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Landmark Cases of the U.S. Supreme Court

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Background Summary & Questions (•)

Dred Scott was born a slave in Virginia around 1799. In 1834, a man named Dr. Emerson bought Dred Scott and they moved to Illinois, a non-slave (free) state. In 1836, they moved to Minnesota, also a non-slave state. There, Scott married another slave named Harriet. In 1838, the Emersons and the Scotts moved to Missouri, a slave state. In 1843, Dr. Emerson died, leaving his wife possession of the Scotts.

Dred Scott sued Mrs. Emerson. He claimed that he was no longer a slave because he had become free when he lived in a free state. The jury decided that Scott and his family should be free. The Emersons did not like the decision and appealed to the Missouri Supreme Court in 1852. That court said that Missouri does not have to follow the laws of another state. As a slave state, Missouri's laws meant that Scott and his family were not free.

Sanford moved to New York and left the Scotts in Missouri. Scott sued Sanford again in a federal court. Federal courts decide cases where the citizens live in different states. In 1854, the U.S. Court for the District of Missouri heard the case. Sanford won the case and Scott then appealed to the Supreme Court of the United States, the highest court in the country.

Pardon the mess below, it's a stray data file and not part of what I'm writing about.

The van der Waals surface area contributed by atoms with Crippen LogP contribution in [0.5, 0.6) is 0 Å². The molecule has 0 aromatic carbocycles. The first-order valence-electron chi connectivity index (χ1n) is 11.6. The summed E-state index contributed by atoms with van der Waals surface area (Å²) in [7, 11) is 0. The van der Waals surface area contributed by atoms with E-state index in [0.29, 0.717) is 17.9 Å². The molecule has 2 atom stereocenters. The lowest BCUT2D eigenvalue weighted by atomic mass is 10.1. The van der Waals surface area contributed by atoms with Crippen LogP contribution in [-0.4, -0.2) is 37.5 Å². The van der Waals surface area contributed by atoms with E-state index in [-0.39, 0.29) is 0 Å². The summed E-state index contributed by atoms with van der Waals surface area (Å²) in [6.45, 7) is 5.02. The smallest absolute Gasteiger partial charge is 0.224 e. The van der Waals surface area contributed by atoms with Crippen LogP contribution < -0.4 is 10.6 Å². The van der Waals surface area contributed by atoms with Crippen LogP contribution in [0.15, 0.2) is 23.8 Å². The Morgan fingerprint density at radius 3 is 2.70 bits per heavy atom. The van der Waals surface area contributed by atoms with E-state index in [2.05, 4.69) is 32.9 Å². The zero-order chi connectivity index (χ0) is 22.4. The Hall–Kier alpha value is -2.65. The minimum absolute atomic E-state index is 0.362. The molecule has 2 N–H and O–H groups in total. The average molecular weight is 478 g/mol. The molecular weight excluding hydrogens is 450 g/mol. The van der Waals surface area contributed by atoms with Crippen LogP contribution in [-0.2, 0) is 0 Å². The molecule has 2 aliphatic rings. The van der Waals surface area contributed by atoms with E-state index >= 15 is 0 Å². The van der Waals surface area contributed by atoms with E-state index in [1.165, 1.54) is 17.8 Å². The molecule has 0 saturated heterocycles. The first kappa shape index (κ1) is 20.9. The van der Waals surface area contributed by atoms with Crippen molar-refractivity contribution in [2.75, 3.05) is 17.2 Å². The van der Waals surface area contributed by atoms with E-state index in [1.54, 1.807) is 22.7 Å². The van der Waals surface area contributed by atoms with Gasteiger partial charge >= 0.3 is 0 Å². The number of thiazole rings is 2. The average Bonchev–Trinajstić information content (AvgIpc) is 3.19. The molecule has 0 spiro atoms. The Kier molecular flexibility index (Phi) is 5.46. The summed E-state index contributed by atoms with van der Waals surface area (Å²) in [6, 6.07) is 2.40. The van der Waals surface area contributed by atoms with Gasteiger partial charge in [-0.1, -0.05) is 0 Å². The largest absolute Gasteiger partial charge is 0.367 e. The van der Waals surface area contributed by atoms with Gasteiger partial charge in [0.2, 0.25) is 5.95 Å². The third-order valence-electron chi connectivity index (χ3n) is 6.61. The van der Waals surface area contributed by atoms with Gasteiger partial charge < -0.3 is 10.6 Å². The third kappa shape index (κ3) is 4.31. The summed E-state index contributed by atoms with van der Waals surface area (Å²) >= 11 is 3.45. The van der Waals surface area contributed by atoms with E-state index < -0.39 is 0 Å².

When the case came to the Supreme Court of the United States, the country was in deep conflict over slavery. In the past, some slaves had successfully sued their owners for freedom. However, by the 1850's, many states were hardening their positions on slavery, making such cases more difficult to win. It would not be long before the country was in a civil war over the issue of slavery.

Questions to Consider
  1. Why did Dred Scott take Emerson and Sanford to court? What did he want?
  2. Why did Scott believe he should be free?
  3. Did Scott have a good reason to believe that he would win his case? What political events changed this?

< Dred Scott v. Sandford